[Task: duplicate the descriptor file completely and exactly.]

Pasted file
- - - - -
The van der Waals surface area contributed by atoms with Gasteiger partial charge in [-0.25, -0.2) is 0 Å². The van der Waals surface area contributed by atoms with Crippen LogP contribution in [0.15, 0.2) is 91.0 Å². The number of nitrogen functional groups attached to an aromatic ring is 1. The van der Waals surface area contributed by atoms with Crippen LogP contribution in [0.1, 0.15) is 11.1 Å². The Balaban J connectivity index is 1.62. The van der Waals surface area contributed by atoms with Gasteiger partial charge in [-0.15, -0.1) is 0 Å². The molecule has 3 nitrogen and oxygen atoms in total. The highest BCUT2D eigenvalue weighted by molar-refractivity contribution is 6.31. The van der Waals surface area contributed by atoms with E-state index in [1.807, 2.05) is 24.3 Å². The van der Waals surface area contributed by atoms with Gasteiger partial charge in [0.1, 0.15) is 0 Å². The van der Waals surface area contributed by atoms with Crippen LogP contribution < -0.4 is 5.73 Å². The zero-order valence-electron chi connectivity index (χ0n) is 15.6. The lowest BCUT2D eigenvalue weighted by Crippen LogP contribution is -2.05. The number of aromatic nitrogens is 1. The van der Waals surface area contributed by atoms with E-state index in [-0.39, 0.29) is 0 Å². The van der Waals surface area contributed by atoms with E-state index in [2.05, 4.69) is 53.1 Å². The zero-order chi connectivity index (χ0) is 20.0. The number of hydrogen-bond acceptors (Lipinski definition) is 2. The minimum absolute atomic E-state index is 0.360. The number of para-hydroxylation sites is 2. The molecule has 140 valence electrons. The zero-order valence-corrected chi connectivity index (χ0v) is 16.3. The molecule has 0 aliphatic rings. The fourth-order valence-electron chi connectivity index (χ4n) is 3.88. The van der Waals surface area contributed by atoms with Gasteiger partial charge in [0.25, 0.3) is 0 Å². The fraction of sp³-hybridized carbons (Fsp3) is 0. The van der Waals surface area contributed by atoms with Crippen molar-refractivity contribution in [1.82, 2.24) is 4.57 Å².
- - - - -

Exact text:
The van der Waals surface area contributed by atoms with Gasteiger partial charge in [-0.25, -0.2) is 0 Å². The van der Waals surface area contributed by atoms with Crippen LogP contribution in [0.15, 0.2) is 91.0 Å². The number of nitrogen functional groups attached to an aromatic ring is 1. The van der Waals surface area contributed by atoms with Crippen LogP contribution in [0.1, 0.15) is 11.1 Å². The Balaban J connectivity index is 1.62. The van der Waals surface area contributed by atoms with Gasteiger partial charge in [-0.15, -0.1) is 0 Å². The molecule has 3 nitrogen and oxygen atoms in total. The highest BCUT2D eigenvalue weighted by molar-refractivity contribution is 6.31. The van der Waals surface area contributed by atoms with E-state index in [1.807, 2.05) is 24.3 Å². The van der Waals surface area contributed by atoms with Gasteiger partial charge in [0.1, 0.15) is 0 Å². The van der Waals surface area contributed by atoms with Crippen LogP contribution < -0.4 is 5.73 Å². The zero-order valence-electron chi connectivity index (χ0n) is 15.6. The lowest BCUT2D eigenvalue weighted by Crippen LogP contribution is -2.05. The number of aromatic nitrogens is 1. The van der Waals surface area contributed by atoms with E-state index in [-0.39, 0.29) is 0 Å². The van der Waals surface area contributed by atoms with E-state index in [2.05, 4.69) is 53.1 Å². The zero-order chi connectivity index (χ0) is 20.0. The number of hydrogen-bond acceptors (Lipinski definition) is 2. The minimum absolute atomic E-state index is 0.360. The number of para-hydroxylation sites is 2. The molecule has 140 valence electrons. The zero-order valence-corrected chi connectivity index (χ0v) is 16.3. The molecule has 0 aliphatic rings. The fourth-order valence-electron chi connectivity index (χ4n) is 3.88. The van der Waals surface area contributed by atoms with Gasteiger partial charge in [0.25, 0.3) is 0 Å². The fraction of sp³-hybridized carbons (Fsp3) is 0. The van der Waals surface area contributed by atoms with Crippen molar-refractivity contribution in [1.82, 2.24) is 4.57 Å².